Tuesday, October 13, 2009

normal justice

The authors of Justice in the Burbs advise that when you start getting involved with justice issues you can "kiss normal good-bye." What is normal anyway? Is it normal for 1 in 4 college aged women to experience an attempted or a completed rape? Is it normal for half the current homeless population to be made up of families with children? Is it normal for 1 in 5 people to be without health insurance? Is it normal for 1 in 10 people to go to bed hungry in the US. Unfortunately, these things are normal today - that's why they are justice issues. Changing these "norms" means altering the status quo and that's where doing justice meets passive, often active and sometimes angry resistance. With change, someone is going to have to give something up and even if it is for the greater good, that's not a normal human reaction.

Is it normal for Christians to feel passionately about issues of justice and speak out?
The church must be reminded that it is not the master or the servant of the state, but rather the conscience of the state. It must be the guide and the critic of the state, and never its tool. If the church does not recapture its prophetic zeal, it will become an irrelevant social club without moral or spiritual authority. - Martin Luther King, Jr., 1963
I'm afraid Christianity in America has lost its passion. It’s become mainstream, selfish, narcissistic, bland, couch-potato, feel good fluff. Core values include promoting creationism, pro-life, heterosexuality and "saving souls." These are good things to promote and I respect those who strongly believe in them…but I don't fit in there. I don't see these as pressing issues in my faith. I need a gut-retching, enduring, bold challenge to seek justice, love, peace, understanding, and tolerance. I need a community where I can be held accountable, not only for my daily actions and prayer life, but for the greater ills of society. The pain and hurts I've caused by compliance, compliance with a world that is inherently broken with systemic injustice. I need something real and tangible. I've just spent three years of my life in a corrupt country with few resources to bring about lasting healing; I need to know it wasn't in vain. I need to know there's still a community willing to take me in and care for me as I rediscover this strange reality of America. - Carol in Philadelphia, 2009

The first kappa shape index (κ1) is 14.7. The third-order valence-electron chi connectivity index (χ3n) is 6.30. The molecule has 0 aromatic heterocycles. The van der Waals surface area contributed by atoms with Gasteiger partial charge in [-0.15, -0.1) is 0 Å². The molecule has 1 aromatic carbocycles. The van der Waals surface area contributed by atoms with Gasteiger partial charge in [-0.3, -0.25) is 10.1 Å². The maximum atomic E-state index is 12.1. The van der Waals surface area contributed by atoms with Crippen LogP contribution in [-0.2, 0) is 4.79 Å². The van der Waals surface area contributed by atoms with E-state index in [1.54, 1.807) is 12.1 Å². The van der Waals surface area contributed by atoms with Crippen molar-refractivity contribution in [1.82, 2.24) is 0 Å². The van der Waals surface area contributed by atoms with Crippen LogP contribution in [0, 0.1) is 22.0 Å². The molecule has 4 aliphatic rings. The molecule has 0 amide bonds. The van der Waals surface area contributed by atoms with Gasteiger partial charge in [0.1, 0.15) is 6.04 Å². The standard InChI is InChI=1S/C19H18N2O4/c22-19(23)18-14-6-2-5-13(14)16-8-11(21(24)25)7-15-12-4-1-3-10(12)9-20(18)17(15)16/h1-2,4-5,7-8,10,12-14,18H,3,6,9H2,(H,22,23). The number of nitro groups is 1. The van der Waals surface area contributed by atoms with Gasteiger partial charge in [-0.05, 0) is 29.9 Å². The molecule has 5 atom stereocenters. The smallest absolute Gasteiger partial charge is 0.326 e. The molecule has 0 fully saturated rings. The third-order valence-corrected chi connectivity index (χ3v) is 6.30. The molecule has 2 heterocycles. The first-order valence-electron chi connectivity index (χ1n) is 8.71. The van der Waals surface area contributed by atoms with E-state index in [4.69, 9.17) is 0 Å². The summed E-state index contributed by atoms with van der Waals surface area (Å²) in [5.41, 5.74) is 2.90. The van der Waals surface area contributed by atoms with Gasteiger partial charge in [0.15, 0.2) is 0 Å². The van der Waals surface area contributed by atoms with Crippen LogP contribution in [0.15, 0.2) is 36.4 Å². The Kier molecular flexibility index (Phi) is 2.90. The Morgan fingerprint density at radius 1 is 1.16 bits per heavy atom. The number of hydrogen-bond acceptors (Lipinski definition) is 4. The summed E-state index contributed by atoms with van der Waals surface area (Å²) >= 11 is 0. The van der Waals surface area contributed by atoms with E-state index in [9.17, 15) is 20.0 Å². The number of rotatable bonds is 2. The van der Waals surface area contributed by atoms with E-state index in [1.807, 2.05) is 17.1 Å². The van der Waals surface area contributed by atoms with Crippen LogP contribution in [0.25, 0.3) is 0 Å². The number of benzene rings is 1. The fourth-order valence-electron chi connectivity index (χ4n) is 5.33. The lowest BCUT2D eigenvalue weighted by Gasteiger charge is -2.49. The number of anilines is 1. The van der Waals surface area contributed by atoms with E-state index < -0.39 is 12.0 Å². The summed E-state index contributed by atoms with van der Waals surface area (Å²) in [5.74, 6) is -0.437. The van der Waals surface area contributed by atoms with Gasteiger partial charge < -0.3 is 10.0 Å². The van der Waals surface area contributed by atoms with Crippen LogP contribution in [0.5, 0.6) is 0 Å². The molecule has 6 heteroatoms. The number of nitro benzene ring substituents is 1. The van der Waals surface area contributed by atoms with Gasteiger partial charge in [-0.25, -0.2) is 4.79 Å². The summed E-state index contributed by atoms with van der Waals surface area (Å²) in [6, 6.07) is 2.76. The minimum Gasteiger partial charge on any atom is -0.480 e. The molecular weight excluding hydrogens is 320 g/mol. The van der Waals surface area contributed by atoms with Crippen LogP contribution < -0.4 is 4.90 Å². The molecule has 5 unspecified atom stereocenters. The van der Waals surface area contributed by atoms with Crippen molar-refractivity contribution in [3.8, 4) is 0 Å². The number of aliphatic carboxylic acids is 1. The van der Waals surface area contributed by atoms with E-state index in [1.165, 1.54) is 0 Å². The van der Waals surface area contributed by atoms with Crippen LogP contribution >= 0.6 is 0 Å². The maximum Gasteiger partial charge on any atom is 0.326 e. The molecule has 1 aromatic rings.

I wish it were normal. I thank God for these voices of justice in my life urging me outward and onward, beyond normal!

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